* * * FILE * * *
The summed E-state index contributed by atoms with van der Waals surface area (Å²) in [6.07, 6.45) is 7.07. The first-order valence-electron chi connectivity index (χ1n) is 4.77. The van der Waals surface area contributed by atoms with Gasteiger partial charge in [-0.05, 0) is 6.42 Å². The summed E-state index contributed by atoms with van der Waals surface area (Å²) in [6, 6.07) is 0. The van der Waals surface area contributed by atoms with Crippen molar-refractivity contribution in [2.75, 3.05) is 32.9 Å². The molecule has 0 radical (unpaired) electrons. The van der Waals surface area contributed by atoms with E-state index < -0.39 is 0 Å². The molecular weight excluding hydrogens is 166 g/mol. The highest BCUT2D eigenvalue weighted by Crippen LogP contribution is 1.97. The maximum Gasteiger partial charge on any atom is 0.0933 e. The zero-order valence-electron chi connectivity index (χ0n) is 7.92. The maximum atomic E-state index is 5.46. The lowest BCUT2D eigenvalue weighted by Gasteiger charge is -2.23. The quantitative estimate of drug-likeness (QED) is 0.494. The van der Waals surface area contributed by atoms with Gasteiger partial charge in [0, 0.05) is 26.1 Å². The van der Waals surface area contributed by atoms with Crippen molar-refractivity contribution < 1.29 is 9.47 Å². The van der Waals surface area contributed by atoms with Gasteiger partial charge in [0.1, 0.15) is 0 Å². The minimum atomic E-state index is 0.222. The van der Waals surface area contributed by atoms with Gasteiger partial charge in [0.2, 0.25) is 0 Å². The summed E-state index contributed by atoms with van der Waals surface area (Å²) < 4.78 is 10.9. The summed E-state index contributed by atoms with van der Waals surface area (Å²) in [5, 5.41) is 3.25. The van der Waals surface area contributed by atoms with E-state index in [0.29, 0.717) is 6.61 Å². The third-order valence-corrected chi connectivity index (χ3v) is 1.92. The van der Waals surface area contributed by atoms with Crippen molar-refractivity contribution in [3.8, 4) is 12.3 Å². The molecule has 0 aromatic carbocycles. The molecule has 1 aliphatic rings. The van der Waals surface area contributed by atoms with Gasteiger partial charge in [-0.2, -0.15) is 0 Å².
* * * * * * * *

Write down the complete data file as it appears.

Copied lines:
The summed E-state index contributed by atoms with van der Waals surface area (Å²) in [6.07, 6.45) is 7.07. The first-order valence-electron chi connectivity index (χ1n) is 4.77. The van der Waals surface area contributed by atoms with Gasteiger partial charge in [-0.05, 0) is 6.42 Å². The summed E-state index contributed by atoms with van der Waals surface area (Å²) in [6, 6.07) is 0. The van der Waals surface area contributed by atoms with Crippen molar-refractivity contribution in [2.75, 3.05) is 32.9 Å². The molecule has 0 radical (unpaired) electrons. The van der Waals surface area contributed by atoms with E-state index < -0.39 is 0 Å². The molecular weight excluding hydrogens is 166 g/mol. The highest BCUT2D eigenvalue weighted by Crippen LogP contribution is 1.97. The maximum Gasteiger partial charge on any atom is 0.0933 e. The zero-order valence-electron chi connectivity index (χ0n) is 7.92. The maximum atomic E-state index is 5.46. The lowest BCUT2D eigenvalue weighted by Gasteiger charge is -2.23. The quantitative estimate of drug-likeness (QED) is 0.494. The van der Waals surface area contributed by atoms with Gasteiger partial charge in [0, 0.05) is 26.1 Å². The van der Waals surface area contributed by atoms with Crippen molar-refractivity contribution < 1.29 is 9.47 Å². The van der Waals surface area contributed by atoms with Gasteiger partial charge in [0.1, 0.15) is 0 Å². The minimum atomic E-state index is 0.222. The van der Waals surface area contributed by atoms with Gasteiger partial charge in [0.2, 0.25) is 0 Å². The summed E-state index contributed by atoms with van der Waals surface area (Å²) < 4.78 is 10.9. The summed E-state index contributed by atoms with van der Waals surface area (Å²) in [5, 5.41) is 3.25. The van der Waals surface area contributed by atoms with E-state index in [0.29, 0.717) is 6.61 Å². The third-order valence-corrected chi connectivity index (χ3v) is 1.92. The van der Waals surface area contributed by atoms with Crippen molar-refractivity contribution in [3.8, 4) is 12.3 Å². The molecule has 0 aromatic carbocycles. The molecule has 1 aliphatic rings. The van der Waals surface area contributed by atoms with Gasteiger partial charge in [-0.2, -0.15) is 0 Å².